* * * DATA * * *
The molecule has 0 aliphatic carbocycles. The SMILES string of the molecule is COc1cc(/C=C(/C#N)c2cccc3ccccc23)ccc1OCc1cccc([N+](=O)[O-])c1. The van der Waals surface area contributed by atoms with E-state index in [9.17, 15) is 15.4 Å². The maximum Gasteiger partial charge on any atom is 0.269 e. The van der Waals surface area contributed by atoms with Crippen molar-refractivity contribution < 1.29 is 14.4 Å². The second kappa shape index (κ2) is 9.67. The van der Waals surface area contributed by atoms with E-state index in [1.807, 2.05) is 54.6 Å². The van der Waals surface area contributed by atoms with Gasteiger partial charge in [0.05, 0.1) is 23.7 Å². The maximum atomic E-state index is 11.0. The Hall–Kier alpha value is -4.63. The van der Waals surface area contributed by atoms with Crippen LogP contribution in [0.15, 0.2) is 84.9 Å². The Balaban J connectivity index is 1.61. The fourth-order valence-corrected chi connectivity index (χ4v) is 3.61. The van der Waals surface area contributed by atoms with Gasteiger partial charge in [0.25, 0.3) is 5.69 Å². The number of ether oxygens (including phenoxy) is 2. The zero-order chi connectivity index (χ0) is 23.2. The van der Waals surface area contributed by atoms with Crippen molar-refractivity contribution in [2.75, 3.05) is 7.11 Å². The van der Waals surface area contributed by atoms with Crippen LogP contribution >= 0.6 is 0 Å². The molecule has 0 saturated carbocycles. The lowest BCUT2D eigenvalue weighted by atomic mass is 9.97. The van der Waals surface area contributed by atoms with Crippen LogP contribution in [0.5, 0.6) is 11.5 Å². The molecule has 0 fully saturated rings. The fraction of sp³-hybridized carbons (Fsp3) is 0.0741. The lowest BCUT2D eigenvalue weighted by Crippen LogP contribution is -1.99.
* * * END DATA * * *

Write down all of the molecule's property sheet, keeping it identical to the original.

The molecule has 0 aliphatic carbocycles. The SMILES string of the molecule is COc1cc(/C=C(/C#N)c2cccc3ccccc23)ccc1OCc1cccc([N+](=O)[O-])c1. The van der Waals surface area contributed by atoms with E-state index in [9.17, 15) is 15.4 Å². The maximum Gasteiger partial charge on any atom is 0.269 e. The van der Waals surface area contributed by atoms with Crippen molar-refractivity contribution < 1.29 is 14.4 Å². The second kappa shape index (κ2) is 9.67. The van der Waals surface area contributed by atoms with E-state index in [1.807, 2.05) is 54.6 Å². The van der Waals surface area contributed by atoms with Gasteiger partial charge in [0.05, 0.1) is 23.7 Å². The maximum atomic E-state index is 11.0. The Hall–Kier alpha value is -4.63. The van der Waals surface area contributed by atoms with Crippen LogP contribution in [0.15, 0.2) is 84.9 Å². The Balaban J connectivity index is 1.61. The fourth-order valence-corrected chi connectivity index (χ4v) is 3.61. The van der Waals surface area contributed by atoms with Gasteiger partial charge in [0.25, 0.3) is 5.69 Å². The number of ether oxygens (including phenoxy) is 2. The zero-order chi connectivity index (χ0) is 23.2. The van der Waals surface area contributed by atoms with Crippen molar-refractivity contribution in [2.75, 3.05) is 7.11 Å². The van der Waals surface area contributed by atoms with Crippen LogP contribution >= 0.6 is 0 Å². The molecule has 0 saturated carbocycles. The lowest BCUT2D eigenvalue weighted by atomic mass is 9.97. The van der Waals surface area contributed by atoms with Crippen LogP contribution in [0.5, 0.6) is 11.5 Å². The molecule has 0 fully saturated rings. The fraction of sp³-hybridized carbons (Fsp3) is 0.0741. The lowest BCUT2D eigenvalue weighted by Crippen LogP contribution is -1.99.